Para nosotros, nuestros migrantes representan la ayuda al desarrollo que los Europeos no nos dan – ya que pocos países alcanzan realmente el mínimo objetivo del 0,7% de su PIB en la ayuda al desarrollo. América Latina recibió, en 2006, 68.000 millones de dólares de remesas, o sea más que el total de las inversiones extranjeras en nuestros países. A nivel mundial alcanzan 300.000 millones de dólares, que superan a los 104.000 millones otorgados por concepto de ayuda al desarrollo. Mi propio país, Bolivia, recibió mas del 10% del PIB en remesas (1.100 millones de dólares) o un tercio de nuestras exportaciones anuales de gas natural.

Es decir que los flujos de migración son benéficos tanto para los Europeos y de manera marginal para nosotros del Tercer Mundo ya que también perdemos a contingentes que suman millones de nuestra mano de obra calificada, en la que de una manera u otra nuestros Estados, aunque pobres, han invertido recursos humanos y financieros.
Lamentablemente, el proyecto de “directiva retorno” complica terriblemente esta realidad. Si concebimos que cada Estado o grupo de Estados puede definir sus políticas migratorias en toda soberanía, no podemos aceptar que los derechos fundamentales de las personas sean denegados a nuestros compatriotas y hermanos latinoamericanos. La “directiva retorno” prevé la posibilidad de un encarcelamiento de los migrantes indocumentados hasta 18 meses antes de su expulsión -o “alejamiento”, según el término de la directiva. ¡18 meses! ¡Sin juicio ni justicia! Tal como esta hoy el proyecto de texto de la directiva viola claramente los artículos 2, 3, 5, 6, 7, 8 y 9 de la Declaración Universal de los Derechos Humanos de 1948.

En particular el artículo 13 de la Declaración reza:
“1. Toda persona tiene derecho a circular libremente y a elegir su residencia en el territorio de un Estado.
2. Toda persona tiene derecho a salir de cualquier país, incluso del propio, y a regresar a su país”.

Y, lo peor de todo, existe la posibilidad de encarcelar a madres de familia y menores de edad, sin tomar en cuenta su situación familiar o escolar, en estos centros de internamientos donde sabemos ocurren depresiones, huelgas de hambre, suicidios. ¿Cómo podemos aceptar sin reaccionar que sean concentrados en campos compatriotas y hermanos latinoamericanos indocumentados, de los cuales la inmensa mayoría lleva años trabajando e integrándose? ¿De qué lado esta hoy el deber de ingerencia humanitaria? ¿Dónde está la “libertad de circular”, la protección contra encarcelamientos arbitrarios?

Paralelamente, la Unión Europea trata de convencer a la Comunidad Andina de Naciones (Bolivia, Colombia, Ecuador y Perú) de firmar un “Acuerdo de Asociación” que incluye en su tercer pilar un Tratado de Libre Comercio, de misma naturaleza y contenido que los que imponen los Estados Unidos. Estamos bajo intensa presión de la Comisión Europea para aceptar condiciones de profunda liberalización para el comercio, los servicios financieros, propiedad intelectual o nuestros servicios públicos. Además a título de la protección jurídica se nos presiona por el proceso de nacionalización del agua, el gas y telecomunicaciones realizados en el Día Mundial de los Trabajadores. Pregunto, en ese caso ¿dónde está la “seguridad jurídica” para nuestras mujeres, adolescentes, niños y trabajadores que buscan mejores horizontes en Europa?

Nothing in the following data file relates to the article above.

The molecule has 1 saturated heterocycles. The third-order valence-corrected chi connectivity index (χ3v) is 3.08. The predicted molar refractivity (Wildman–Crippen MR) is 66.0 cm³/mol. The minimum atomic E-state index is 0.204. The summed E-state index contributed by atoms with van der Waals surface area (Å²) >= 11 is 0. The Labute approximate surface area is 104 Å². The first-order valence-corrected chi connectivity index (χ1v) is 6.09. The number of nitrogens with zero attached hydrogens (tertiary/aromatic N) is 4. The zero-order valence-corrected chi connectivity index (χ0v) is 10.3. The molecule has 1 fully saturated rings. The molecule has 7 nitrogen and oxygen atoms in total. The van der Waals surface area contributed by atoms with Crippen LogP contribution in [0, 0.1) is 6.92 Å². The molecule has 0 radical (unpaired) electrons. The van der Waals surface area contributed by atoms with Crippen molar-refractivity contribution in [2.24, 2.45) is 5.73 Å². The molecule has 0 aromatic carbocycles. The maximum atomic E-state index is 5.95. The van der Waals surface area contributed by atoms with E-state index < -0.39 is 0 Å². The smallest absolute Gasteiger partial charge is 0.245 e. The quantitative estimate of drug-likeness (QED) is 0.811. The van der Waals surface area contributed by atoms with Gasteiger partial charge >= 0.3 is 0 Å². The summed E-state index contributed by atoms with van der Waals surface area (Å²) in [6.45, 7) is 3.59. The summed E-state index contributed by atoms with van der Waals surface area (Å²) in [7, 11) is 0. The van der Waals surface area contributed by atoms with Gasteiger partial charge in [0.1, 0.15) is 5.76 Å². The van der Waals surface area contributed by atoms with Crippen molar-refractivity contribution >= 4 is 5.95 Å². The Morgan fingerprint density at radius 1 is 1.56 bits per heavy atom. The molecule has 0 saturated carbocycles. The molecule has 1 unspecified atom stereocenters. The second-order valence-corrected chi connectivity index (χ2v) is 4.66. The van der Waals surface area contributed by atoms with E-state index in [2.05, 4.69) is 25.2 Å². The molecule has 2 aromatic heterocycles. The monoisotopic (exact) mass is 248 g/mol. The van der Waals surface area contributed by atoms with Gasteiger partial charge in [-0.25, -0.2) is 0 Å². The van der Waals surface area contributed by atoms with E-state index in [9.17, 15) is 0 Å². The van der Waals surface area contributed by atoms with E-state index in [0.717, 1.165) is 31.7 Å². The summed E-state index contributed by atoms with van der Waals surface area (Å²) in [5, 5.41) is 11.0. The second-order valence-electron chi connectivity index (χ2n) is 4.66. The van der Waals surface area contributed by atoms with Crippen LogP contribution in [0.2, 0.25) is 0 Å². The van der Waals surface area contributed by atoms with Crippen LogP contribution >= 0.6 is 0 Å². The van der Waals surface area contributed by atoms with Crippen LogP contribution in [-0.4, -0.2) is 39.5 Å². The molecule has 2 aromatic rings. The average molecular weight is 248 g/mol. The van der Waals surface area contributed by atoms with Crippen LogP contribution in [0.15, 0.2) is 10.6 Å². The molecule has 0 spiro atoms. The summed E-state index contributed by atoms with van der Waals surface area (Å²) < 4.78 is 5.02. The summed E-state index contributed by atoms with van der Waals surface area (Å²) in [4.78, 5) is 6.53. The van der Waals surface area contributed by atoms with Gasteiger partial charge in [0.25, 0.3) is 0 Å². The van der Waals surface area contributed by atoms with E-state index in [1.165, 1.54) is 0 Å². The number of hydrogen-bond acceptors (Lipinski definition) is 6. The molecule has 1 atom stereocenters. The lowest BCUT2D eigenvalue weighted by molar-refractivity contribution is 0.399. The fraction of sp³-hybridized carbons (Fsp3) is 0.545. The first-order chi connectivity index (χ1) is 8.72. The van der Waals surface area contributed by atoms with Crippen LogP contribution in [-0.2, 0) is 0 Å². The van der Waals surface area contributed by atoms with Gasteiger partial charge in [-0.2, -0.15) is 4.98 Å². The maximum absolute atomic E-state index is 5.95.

Promover la libertad de circulación de mercancías y finanzas, mientras en frente vemos encarcelamiento sin juicio para nuestros hermanos que trataron de circular libremente. Eso es negar los fundamentos de la libertad y de los derechos democráticos.

Bajo estas condiciones, de aprobarse esta “directiva retorno”, estaríamos en la imposibilidad ética de profundizar las negociaciones con la Unión Europea, y nos reservamos del derecho de normar con los ciudadanos europeos las mismas obligaciones de visa que nos imponen a los Bolivianos desde el primero de abril de 2007, según el principio diplomático de reciprocidad. No lo hemos ejercido hasta ahora, justamente por esperar buenas señales de la UE.

El mundo, sus continentes, sus océanos y sus polos conocen importantes dificultades globales: el calentamiento global, la contaminación, la desaparición lenta pero segura de recursos energéticos y biodiversidad mientras aumenta el hambre y la pobreza en todos los países, fragilizando nuestras sociedades. Hacer de los migrantes, que sean documentados o no, los chivos expiatorios de estos problemas globales, no es ninguna solución. No corresponde a ninguna realidad. Los problemas de cohesión social que sufre Europa no son culpa de los migrantes, sino el resultado del modelo de desarrollo impuesto por el Norte, que destruye el planeta y desmiembra las sociedades de los hombres.

A nombre del pueblo de Bolivia, de todos mis hermanos del continente regiones del mundo como el Maghreb, Asia y los países de Africa, hago un llamado a la conciencia de los líderes y diputados europeos, de los pueblos, ciudadanos y activistas de Europa, para que no se apruebe e1 texto de la “directiva retorno”. Tal cual la conocemos hoy, es una directiva de la vergüenza. Llamo también a la Unión Europea a elaborar, en los próximos meses, una política migratoria respetuosa de los derechos humanos, que permita mantener este dinamismo provechoso para ambos continentes y que repare de una vez por todas la tremenda deuda histórica, económica y ecológica que tienen los países de Europa con gran parte del Tercer Mundo, que cierre de una vez las venas todavía abiertas de América Latina. No pueden fallar hoy en sus “políticas de integración” como han fracasado con su supuesta “misión civilizatoria” del tiempo de las colonias.